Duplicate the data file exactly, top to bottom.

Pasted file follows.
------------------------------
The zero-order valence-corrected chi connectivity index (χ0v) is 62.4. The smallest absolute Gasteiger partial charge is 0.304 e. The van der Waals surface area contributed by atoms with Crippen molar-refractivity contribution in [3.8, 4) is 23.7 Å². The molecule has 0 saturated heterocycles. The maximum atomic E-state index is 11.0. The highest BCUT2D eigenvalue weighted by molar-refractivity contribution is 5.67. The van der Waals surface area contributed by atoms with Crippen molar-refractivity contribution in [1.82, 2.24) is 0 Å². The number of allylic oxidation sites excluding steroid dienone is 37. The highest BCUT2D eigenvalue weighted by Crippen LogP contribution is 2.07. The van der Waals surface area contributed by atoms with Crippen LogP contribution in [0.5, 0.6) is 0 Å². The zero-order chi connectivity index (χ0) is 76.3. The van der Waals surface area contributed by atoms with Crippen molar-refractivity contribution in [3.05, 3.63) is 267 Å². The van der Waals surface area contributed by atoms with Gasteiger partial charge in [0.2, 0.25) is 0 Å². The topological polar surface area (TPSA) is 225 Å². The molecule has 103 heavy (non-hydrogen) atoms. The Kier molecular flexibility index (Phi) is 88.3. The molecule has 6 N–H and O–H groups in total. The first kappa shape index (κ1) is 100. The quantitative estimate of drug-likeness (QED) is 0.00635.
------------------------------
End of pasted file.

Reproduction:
The zero-order valence-corrected chi connectivity index (χ0v) is 62.4. The smallest absolute Gasteiger partial charge is 0.304 e. The van der Waals surface area contributed by atoms with Crippen molar-refractivity contribution in [3.8, 4) is 23.7 Å². The molecule has 0 saturated heterocycles. The maximum atomic E-state index is 11.0. The highest BCUT2D eigenvalue weighted by molar-refractivity contribution is 5.67. The van der Waals surface area contributed by atoms with Crippen molar-refractivity contribution in [1.82, 2.24) is 0 Å². The number of allylic oxidation sites excluding steroid dienone is 37. The highest BCUT2D eigenvalue weighted by Crippen LogP contribution is 2.07. The van der Waals surface area contributed by atoms with Crippen LogP contribution in [0.5, 0.6) is 0 Å². The zero-order chi connectivity index (χ0) is 76.3. The van der Waals surface area contributed by atoms with Crippen molar-refractivity contribution in [3.05, 3.63) is 267 Å². The van der Waals surface area contributed by atoms with Gasteiger partial charge in [0.2, 0.25) is 0 Å². The topological polar surface area (TPSA) is 225 Å². The molecule has 103 heavy (non-hydrogen) atoms. The Kier molecular flexibility index (Phi) is 88.3. The molecule has 6 N–H and O–H groups in total. The first kappa shape index (κ1) is 100. The quantitative estimate of drug-likeness (QED) is 0.00635.